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11 Accountancy Interview Questions You Should Know

So, you’ve landed an interview for an accounting job. We’ve included 11 essential interview questions and how to answer them.

So, you’ve landed an interview for an accounting job. Now it’s time to focus on securing that job. This means you have to be well-prepared for any questions thrown your way. The difference between who lands the job and the candidates that don’t lie in the answers you give. As such, you have to be concise and comprehensive with your answers. While the interviewer may ask specific questions in the accounting field, a few general questions are always included to ensure that whoever the company hires is an all-around productive individual.

We’ve narrowed down the interview question to 11 of the most essential in this blog.

1. What accounting standards & applications are you aware of?

With this question, the interviewer aims to establish how many accounting applications you’re familiar with. For the standards, the interviewer wants to test your sector knowledge. To answer this question, try to confidently express the depth of your knowledge and flexibility to adapt to upcoming trends. In your response, mention standards such as Generally Accepted Accounting Principles (GAAP) and International Financial Reporting Standards (IFRS).

In the case of applications, no interviewer expects you to know them all, but do mention any that showcase your breadth of knowledge and skill. The interviewer expects that you are acquainted with more than one accounting application. FreshBooks and NetSuite ERP are some of the best applications available currently. In addition, talk about those you prefer and why in terms that could benefit the company.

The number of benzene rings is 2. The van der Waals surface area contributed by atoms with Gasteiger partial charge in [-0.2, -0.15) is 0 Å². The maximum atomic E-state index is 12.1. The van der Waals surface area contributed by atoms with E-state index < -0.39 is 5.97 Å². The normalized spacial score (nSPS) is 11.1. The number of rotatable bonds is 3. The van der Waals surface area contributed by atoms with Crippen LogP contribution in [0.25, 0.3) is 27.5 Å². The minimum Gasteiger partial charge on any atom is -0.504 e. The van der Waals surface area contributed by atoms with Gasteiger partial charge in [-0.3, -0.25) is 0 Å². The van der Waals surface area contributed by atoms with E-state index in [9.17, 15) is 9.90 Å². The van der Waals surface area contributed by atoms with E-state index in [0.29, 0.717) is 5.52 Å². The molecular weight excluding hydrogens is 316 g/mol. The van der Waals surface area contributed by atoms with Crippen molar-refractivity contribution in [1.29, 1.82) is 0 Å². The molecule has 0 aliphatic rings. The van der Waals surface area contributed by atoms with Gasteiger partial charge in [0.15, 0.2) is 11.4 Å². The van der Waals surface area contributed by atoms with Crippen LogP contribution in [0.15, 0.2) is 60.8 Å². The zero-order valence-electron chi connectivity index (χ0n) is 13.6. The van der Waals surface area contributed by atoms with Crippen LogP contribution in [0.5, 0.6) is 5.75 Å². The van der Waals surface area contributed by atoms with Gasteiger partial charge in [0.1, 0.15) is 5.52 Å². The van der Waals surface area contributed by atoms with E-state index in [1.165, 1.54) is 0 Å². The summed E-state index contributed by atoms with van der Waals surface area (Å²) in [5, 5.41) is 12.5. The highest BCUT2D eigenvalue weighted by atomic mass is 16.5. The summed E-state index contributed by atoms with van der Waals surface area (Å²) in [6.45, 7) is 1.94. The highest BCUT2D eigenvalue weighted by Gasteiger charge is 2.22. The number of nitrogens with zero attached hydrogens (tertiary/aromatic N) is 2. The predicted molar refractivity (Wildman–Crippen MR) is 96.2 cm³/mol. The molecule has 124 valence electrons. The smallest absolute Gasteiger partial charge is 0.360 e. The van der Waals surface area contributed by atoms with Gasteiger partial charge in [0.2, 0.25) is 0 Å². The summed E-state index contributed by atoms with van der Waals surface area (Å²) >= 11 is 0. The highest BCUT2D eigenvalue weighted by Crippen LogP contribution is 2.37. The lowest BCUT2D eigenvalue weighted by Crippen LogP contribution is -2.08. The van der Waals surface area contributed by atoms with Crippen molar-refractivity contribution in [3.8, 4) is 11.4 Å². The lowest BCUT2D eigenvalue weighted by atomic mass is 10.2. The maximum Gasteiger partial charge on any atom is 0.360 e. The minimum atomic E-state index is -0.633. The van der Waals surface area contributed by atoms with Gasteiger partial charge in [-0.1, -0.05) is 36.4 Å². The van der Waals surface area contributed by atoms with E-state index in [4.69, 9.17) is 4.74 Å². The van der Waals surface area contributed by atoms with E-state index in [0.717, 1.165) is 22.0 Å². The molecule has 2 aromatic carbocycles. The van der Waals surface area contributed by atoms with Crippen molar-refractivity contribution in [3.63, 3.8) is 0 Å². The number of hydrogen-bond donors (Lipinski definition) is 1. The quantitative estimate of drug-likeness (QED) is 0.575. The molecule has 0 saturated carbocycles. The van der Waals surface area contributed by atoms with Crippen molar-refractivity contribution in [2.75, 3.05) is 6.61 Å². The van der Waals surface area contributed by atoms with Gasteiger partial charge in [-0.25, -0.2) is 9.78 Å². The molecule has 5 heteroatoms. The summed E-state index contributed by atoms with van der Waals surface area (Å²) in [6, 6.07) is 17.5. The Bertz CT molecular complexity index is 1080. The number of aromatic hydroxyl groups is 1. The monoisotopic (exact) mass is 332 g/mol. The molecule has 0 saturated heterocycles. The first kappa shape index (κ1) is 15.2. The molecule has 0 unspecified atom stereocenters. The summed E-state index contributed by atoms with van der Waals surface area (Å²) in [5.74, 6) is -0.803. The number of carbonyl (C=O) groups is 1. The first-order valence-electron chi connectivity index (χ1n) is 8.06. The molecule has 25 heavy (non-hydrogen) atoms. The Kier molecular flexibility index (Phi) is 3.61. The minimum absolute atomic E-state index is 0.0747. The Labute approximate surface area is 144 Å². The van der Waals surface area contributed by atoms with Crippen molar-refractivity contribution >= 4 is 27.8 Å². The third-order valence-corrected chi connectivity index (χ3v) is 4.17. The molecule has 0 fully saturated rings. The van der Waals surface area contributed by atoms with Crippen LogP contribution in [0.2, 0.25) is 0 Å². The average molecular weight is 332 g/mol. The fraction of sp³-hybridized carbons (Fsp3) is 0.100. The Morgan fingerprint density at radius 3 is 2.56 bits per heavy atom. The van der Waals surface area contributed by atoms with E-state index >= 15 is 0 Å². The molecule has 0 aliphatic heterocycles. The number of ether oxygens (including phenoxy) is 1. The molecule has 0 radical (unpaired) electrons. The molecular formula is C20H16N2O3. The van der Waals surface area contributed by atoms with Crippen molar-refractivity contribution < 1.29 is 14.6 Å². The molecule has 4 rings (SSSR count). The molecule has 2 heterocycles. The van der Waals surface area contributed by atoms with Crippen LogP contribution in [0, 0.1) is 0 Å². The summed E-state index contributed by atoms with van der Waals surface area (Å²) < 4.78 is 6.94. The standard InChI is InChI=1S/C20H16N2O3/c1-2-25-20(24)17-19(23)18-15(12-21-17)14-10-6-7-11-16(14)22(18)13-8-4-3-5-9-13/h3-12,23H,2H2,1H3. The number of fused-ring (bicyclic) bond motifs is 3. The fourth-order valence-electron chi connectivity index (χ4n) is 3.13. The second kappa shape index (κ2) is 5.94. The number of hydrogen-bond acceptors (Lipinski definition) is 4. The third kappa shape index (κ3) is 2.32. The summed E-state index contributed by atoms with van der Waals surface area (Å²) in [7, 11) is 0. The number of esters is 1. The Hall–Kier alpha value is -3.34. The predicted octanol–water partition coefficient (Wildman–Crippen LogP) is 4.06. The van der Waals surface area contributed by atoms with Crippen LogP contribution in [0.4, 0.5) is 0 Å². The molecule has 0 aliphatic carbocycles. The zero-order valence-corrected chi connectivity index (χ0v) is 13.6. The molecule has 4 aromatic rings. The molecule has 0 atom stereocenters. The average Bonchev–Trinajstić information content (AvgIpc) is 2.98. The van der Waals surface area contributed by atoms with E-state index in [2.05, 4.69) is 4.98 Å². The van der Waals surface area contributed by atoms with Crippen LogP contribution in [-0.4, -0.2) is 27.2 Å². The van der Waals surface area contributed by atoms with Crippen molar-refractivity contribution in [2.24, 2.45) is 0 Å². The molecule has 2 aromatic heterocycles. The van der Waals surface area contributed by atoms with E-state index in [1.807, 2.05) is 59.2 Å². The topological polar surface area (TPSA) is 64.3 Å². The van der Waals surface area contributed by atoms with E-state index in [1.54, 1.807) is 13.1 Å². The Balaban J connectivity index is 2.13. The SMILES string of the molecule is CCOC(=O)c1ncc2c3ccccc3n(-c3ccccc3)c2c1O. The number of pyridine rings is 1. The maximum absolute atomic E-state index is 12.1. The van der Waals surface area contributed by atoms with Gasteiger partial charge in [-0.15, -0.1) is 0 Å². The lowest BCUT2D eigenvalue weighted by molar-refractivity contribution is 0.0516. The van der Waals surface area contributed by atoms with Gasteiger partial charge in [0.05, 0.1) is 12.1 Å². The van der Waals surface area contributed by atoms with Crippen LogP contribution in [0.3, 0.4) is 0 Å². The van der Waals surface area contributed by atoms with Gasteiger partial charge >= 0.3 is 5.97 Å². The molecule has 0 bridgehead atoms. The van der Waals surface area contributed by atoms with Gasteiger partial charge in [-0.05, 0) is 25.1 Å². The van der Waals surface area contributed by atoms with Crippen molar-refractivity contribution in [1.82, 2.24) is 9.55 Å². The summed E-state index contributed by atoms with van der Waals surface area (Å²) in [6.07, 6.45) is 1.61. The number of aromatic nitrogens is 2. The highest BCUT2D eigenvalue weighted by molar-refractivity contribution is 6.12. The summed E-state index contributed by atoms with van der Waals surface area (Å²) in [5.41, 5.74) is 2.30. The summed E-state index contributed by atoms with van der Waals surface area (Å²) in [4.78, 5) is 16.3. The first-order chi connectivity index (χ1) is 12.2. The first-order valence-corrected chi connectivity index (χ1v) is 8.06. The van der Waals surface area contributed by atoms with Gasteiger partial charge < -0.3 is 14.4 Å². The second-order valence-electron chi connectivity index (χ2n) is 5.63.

2. How have you helped reduce costs?

This question will give the interviewer an impression of the kind of employee you are. While some firms prefer employees who do everything by the book, others prefer the type to go above and beyond using their own knowledge and initiative.

The trick to getting this question right is to focus your answer on solutions that cut costs and increase revenue – no matter how small. For example, you could talk about a cost reduction program you implemented that worked efficiently. Alternatively, you could explain how you introduced electronic invoices to cut printing and postage expenses.

3. How have you helped a team become successful?

The accounting field, like any other, requires teamwork effort to achieve the set objectives. With this question, most people would think the interviewer asked for a time they led a team. However, it’s also digging into whether you’re a team player.

So, when answering, talk about situations where you were supportive of a team, such as how you led a project or any team motivation or building tactics. Describe how you influenced and steered the team and what success looked like. In addition, don’t be afraid to mention the skills you have in teamwork, such as cooperation, flexibility, and professionalism.

4. How do you ensure accuracy and reduce errors?

“Fast is fine, but accuracy is everything.” – Wyatt Earp

In accounting, the margin of error is almost zero. High standards and accuracy are critical. A minor slip-up can cost the company a significant financial loss. As an accountant, you should be able to watch out for errors and correct them. To answer this question, talk about an instance when you noticed an error, especially one that could have cost the firm a substantial amount of money. Also, talk about how crucial it is to go through each piece of work you do with an eye for detail.

5. What environment do you flourish in?

In an interview, this question tests whether you fit the firm’s work environment or not. Different firms have a preference for the type of hire they want. Some may want the kind who works well independently, and others prefer team players. Background on the firm will help you know the hire they want. It is essential to understand how to work independently and as a team player. This way, you can fit in any environment you land in.

Review your strengths and weaknesses and bring them to the table in the interview. See what the company is looking for and match your answer to their criteria.

6. How do you deal with tight deadlines?